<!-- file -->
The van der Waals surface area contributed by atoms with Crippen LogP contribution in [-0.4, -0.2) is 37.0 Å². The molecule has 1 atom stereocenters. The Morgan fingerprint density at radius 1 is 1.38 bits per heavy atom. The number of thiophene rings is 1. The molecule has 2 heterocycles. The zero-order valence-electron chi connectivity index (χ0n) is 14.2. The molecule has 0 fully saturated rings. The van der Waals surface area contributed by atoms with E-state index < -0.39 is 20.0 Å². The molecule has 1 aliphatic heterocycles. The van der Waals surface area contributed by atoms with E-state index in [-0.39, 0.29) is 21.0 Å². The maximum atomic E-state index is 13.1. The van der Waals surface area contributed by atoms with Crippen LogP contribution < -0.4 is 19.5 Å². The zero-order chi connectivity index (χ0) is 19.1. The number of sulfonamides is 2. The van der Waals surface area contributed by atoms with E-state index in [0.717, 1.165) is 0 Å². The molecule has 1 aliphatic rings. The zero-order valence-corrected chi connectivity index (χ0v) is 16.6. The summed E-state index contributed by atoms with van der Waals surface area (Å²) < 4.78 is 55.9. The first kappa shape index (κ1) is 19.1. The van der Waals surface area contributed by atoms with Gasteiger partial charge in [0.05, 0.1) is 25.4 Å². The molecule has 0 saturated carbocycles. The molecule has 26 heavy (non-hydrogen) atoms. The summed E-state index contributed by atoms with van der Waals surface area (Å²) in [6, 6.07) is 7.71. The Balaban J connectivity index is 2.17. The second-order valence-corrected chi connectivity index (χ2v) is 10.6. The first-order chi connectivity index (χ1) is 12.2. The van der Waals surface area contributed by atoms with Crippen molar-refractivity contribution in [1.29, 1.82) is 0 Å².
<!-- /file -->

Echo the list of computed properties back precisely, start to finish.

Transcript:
The van der Waals surface area contributed by atoms with Crippen LogP contribution in [-0.4, -0.2) is 37.0 Å². The molecule has 1 atom stereocenters. The Morgan fingerprint density at radius 1 is 1.38 bits per heavy atom. The number of thiophene rings is 1. The molecule has 2 heterocycles. The zero-order valence-electron chi connectivity index (χ0n) is 14.2. The molecule has 0 fully saturated rings. The van der Waals surface area contributed by atoms with E-state index < -0.39 is 20.0 Å². The molecule has 1 aliphatic heterocycles. The van der Waals surface area contributed by atoms with E-state index in [-0.39, 0.29) is 21.0 Å². The maximum atomic E-state index is 13.1. The van der Waals surface area contributed by atoms with Crippen LogP contribution < -0.4 is 19.5 Å². The zero-order chi connectivity index (χ0) is 19.1. The number of sulfonamides is 2. The van der Waals surface area contributed by atoms with E-state index in [0.717, 1.165) is 0 Å². The molecule has 1 aliphatic rings. The zero-order valence-corrected chi connectivity index (χ0v) is 16.6. The summed E-state index contributed by atoms with van der Waals surface area (Å²) < 4.78 is 55.9. The first kappa shape index (κ1) is 19.1. The van der Waals surface area contributed by atoms with Gasteiger partial charge in [0.05, 0.1) is 25.4 Å². The molecule has 0 saturated carbocycles. The molecule has 26 heavy (non-hydrogen) atoms. The summed E-state index contributed by atoms with van der Waals surface area (Å²) in [6, 6.07) is 7.71. The Balaban J connectivity index is 2.17. The second-order valence-corrected chi connectivity index (χ2v) is 10.6. The first-order chi connectivity index (χ1) is 12.2. The van der Waals surface area contributed by atoms with Crippen molar-refractivity contribution in [1.29, 1.82) is 0 Å².